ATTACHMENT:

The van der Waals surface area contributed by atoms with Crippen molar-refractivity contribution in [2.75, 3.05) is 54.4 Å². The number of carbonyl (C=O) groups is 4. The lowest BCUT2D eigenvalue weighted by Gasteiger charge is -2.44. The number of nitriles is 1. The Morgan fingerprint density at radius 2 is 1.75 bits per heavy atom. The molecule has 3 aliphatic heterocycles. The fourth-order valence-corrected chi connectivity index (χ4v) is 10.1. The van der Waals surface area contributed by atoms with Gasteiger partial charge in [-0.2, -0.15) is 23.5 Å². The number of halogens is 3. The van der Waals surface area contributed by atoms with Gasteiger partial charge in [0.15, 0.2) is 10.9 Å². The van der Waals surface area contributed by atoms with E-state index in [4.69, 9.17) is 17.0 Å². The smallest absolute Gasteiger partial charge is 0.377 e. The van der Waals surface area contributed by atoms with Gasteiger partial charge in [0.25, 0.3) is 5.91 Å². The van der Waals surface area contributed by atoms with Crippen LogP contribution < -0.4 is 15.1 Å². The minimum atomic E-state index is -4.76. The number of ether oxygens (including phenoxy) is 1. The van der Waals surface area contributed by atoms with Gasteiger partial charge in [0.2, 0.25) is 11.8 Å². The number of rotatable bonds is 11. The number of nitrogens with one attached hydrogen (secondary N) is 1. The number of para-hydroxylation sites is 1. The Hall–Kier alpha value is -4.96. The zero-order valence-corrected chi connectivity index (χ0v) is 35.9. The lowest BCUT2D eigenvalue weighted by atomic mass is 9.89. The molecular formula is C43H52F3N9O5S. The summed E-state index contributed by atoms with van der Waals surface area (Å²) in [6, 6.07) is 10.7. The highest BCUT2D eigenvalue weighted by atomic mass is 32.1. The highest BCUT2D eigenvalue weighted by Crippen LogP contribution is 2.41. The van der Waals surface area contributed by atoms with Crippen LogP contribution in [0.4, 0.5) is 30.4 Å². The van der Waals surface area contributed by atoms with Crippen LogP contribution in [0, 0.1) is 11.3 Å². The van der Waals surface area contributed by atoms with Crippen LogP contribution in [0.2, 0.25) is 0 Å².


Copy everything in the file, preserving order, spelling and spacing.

The van der Waals surface area contributed by atoms with Crippen molar-refractivity contribution in [2.75, 3.05) is 54.4 Å². The number of carbonyl (C=O) groups is 4. The lowest BCUT2D eigenvalue weighted by Gasteiger charge is -2.44. The number of nitriles is 1. The Morgan fingerprint density at radius 2 is 1.75 bits per heavy atom. The molecule has 3 aliphatic heterocycles. The fourth-order valence-corrected chi connectivity index (χ4v) is 10.1. The van der Waals surface area contributed by atoms with Gasteiger partial charge in [-0.2, -0.15) is 23.5 Å². The number of halogens is 3. The van der Waals surface area contributed by atoms with Gasteiger partial charge in [0.15, 0.2) is 10.9 Å². The van der Waals surface area contributed by atoms with E-state index in [4.69, 9.17) is 17.0 Å². The smallest absolute Gasteiger partial charge is 0.377 e. The van der Waals surface area contributed by atoms with Gasteiger partial charge in [0.25, 0.3) is 5.91 Å². The van der Waals surface area contributed by atoms with Crippen LogP contribution < -0.4 is 15.1 Å². The minimum atomic E-state index is -4.76. The number of ether oxygens (including phenoxy) is 1. The van der Waals surface area contributed by atoms with Gasteiger partial charge in [0.2, 0.25) is 11.8 Å². The number of rotatable bonds is 11. The number of nitrogens with one attached hydrogen (secondary N) is 1. The number of para-hydroxylation sites is 1. The Hall–Kier alpha value is -4.96. The zero-order valence-corrected chi connectivity index (χ0v) is 35.9. The lowest BCUT2D eigenvalue weighted by atomic mass is 9.89. The molecular formula is C43H52F3N9O5S. The summed E-state index contributed by atoms with van der Waals surface area (Å²) in [6, 6.07) is 10.7. The highest BCUT2D eigenvalue weighted by atomic mass is 32.1. The highest BCUT2D eigenvalue weighted by Crippen LogP contribution is 2.41. The van der Waals surface area contributed by atoms with Crippen LogP contribution in [0.4, 0.5) is 30.4 Å². The van der Waals surface area contributed by atoms with Crippen LogP contribution in [0, 0.1) is 11.3 Å². The van der Waals surface area contributed by atoms with Crippen LogP contribution in [0.2, 0.25) is 0 Å².